Overhype

by Mike Masnick


Filed Under:
business models, demigod, piracy, video games

Companies:
stardock



Demigod, Piracy And Good Business Models...

from the let's-walk-this-through... dept

Lots of folks have been submitting variations on the story about how Stardock's new game, Demigod, has been widely pirated, and that's resulted in server troubles for the company, as many of these unauthorized users try to connect to Stardock servers. Many are claiming that this shows that Stardock's customer friendly approach to video games fails. But, that's not true or accurate at all. It's just an issue of properly lining up the incentives and the infinite goods vs. the scarcities. In this case, one of the key scarcities was server access -- but Stardock set things up such that unauthorized copies could drag that down. The good thing, though, is that the company quickly got on top of the problem and has been implementing a technological fix rather than screaming and complaining about pirates. Meanwhile, some others have sent in links to the Demigod forums, where people recognize that many of the unauthorized users got the game to test it out, and are encouraging people to buy it to support Stardock and its fan-friendly attitude.

In the end, though, it does seem like Stardock has set this up a bit as a "give it away and pray" setup, which we tend not to agree with as a good business model. Since a big part of the game is the mutliplayer aspect, where you have to connect to a server and play against other players, why not give away the software itself (many people are getting it this way already) and charge a nominal fee for access to the server. That access is a scarcity -- and then you can scale based on users, since more users means more money. It seems like that's a reasonable business model that aligns everything much more nicely.

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  1. identicon
    spoRk, 18 Apr 2009 @ 3:31am

    software authoritarians are like loathsome missionaries

    @KB: So nice of you (and others) to offer others your recommendations for business models whether they have their own ideas for monetizing their own products or not. Paticularly when you're not too familiar with their costs (development and any possible licensing costs they have, servers, etc.; it may or may not be similar to what you've seen in your "15 years" of experience). So don't pretend "in no way is this a loss." You really don't know how long it would take them to recapture their investments in the game.

    Re your attempt to be a devil's advocate, you can't quantfy how many of the 100k "potential buyers" (aka thieves) would ever buy the game. I can quantify how many of them haven't and if they "move on" (to steal some other "free"/stolen game) then Stardock suffered the vagaries of the demands of freeloading thieves rather than paying thieves, which equates to theft of that large magnitude anyway. So what is already certain is that their product's value has been dilluted by rampant theft, whether they want to come right out and call it that (I will).

    Why should a company leave it up to thieves to determine if/when they'll pay to play? People who rob banks don't get to dictate interest rates. It's fundamentally authoritarian to demand others change business models to accomodate criminals, to give away their property on someone else's terms.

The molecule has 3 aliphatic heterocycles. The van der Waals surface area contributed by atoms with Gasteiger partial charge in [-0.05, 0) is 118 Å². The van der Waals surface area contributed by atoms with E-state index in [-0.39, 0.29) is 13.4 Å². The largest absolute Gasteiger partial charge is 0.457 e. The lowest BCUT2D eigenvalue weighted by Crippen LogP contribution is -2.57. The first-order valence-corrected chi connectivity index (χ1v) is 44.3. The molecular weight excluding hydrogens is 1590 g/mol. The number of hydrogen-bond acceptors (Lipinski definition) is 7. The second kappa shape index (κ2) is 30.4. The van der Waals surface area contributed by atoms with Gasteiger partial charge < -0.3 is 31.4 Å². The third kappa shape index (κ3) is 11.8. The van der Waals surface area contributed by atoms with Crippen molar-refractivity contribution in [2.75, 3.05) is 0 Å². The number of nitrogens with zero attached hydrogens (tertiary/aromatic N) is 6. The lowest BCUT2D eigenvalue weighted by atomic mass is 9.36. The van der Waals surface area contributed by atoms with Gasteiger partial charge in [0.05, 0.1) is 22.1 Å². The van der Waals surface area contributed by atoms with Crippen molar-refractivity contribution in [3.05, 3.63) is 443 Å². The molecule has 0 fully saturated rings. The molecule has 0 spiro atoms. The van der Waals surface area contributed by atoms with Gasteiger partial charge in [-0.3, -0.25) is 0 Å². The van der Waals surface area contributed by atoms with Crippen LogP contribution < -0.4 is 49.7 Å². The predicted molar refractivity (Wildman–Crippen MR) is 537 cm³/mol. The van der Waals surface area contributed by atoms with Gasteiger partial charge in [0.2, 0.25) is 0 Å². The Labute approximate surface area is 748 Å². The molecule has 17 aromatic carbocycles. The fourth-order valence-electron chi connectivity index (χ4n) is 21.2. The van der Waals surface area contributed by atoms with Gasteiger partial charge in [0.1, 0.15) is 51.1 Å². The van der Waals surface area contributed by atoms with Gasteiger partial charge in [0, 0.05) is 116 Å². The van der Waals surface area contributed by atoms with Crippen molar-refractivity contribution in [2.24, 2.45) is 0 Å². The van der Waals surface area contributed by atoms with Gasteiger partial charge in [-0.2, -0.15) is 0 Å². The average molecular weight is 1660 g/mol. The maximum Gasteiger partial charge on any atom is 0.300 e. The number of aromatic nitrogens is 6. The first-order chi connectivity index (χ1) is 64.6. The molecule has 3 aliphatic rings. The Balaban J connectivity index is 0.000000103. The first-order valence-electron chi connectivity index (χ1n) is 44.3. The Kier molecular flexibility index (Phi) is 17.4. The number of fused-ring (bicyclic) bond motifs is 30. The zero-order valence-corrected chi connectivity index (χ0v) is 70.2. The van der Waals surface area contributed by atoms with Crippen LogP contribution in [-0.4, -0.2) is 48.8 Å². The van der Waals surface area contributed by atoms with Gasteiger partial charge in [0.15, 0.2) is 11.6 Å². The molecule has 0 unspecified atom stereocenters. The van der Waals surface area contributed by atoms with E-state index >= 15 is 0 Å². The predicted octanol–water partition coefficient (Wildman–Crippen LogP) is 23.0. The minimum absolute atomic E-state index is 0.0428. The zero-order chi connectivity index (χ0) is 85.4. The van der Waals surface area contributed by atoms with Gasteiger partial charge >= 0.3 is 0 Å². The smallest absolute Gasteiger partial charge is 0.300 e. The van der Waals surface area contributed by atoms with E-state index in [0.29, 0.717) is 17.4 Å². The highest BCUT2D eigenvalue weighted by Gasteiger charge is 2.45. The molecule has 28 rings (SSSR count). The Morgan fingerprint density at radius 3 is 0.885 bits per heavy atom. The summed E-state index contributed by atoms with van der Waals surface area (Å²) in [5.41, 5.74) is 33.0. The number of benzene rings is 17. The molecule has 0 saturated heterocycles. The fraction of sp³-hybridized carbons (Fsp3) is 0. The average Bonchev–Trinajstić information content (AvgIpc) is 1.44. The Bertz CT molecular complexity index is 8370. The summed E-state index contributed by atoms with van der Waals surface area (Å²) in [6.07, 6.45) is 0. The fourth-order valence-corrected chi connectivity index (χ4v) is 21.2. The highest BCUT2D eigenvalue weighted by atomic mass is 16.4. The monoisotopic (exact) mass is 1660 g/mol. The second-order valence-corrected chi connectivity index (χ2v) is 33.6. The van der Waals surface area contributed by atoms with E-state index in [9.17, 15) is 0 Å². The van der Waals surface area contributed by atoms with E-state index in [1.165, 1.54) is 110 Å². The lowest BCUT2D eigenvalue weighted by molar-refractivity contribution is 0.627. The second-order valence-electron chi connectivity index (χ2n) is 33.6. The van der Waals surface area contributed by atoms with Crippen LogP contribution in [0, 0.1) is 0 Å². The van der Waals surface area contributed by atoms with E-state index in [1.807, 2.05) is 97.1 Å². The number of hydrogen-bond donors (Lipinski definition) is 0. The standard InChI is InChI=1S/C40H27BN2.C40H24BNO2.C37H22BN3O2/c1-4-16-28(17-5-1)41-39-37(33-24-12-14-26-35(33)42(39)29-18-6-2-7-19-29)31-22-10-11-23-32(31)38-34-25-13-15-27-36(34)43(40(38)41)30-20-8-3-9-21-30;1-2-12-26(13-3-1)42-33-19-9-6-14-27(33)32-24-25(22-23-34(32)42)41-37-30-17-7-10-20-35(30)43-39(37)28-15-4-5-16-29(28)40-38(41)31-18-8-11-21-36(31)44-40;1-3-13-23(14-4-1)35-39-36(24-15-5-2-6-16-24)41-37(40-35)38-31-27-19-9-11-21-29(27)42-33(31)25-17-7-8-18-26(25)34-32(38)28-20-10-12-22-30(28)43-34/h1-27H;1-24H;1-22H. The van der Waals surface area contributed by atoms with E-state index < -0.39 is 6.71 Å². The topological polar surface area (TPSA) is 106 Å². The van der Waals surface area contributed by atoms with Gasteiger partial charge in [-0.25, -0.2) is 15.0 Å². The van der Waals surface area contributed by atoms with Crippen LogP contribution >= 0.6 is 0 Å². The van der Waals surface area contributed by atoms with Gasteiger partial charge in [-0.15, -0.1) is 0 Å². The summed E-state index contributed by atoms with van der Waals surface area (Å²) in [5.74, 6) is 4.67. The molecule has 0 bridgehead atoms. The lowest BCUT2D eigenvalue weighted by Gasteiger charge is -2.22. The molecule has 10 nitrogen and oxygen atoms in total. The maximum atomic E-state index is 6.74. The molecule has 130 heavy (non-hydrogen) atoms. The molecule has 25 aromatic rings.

I don't begrudge anyone the right to determine how they license, monetize, or run their operations. It's their choice if they want to give it away, like Linux, to build mass interest and adoption. It should also be their choice if they want to charge exhorbitant prices and protect their properties with DRM and thereby restrict their base to a smaller group of people who are comfortable with the contractual terms the product is offered. Live and let live.

    It's authoritarian to dictate (or suggest) terms contrary to what others have already chosen for themselves. I find it as unseemly as when Jehovah's Witnesses or Mormons come to the door without knowing anyone at the house and informing them that this is their golden opportunity for salvation, joy, and everything else. You don't know better than anyone else what's right or wrong for them. Who the hell are you to make important decisions for other citizens?

    Appealing to realities of the market (such as the rampant, viral nature of piracy that reduces the value of assets and makes it much more difficult to gain any ROI) only proves that pirates are dictating what a company like Stardock does rather than Stardock having any control and freedom to do what they want with their product. Stardock may accede to such pressures (in the same way p*ssy shipping companies pay Somali pirates ransom), but that shows they're no longer free to operate as *they* choose -- they're only hostages to thieves. The end result is the only "freedom" is enjoyed by the thieves, the leechers, those who are a drain on businesses and society. Everyone else is a hostage.

    I love freedom, so I hate you authoritarians. Stop knocking on everyone's door like a freaking know-it-all, burning-bosom Mormon missionary, and stop trying to get everyone to conform to your worldview. The world will be a lot better off for it because you're probably no less screwed-up than anyone else.

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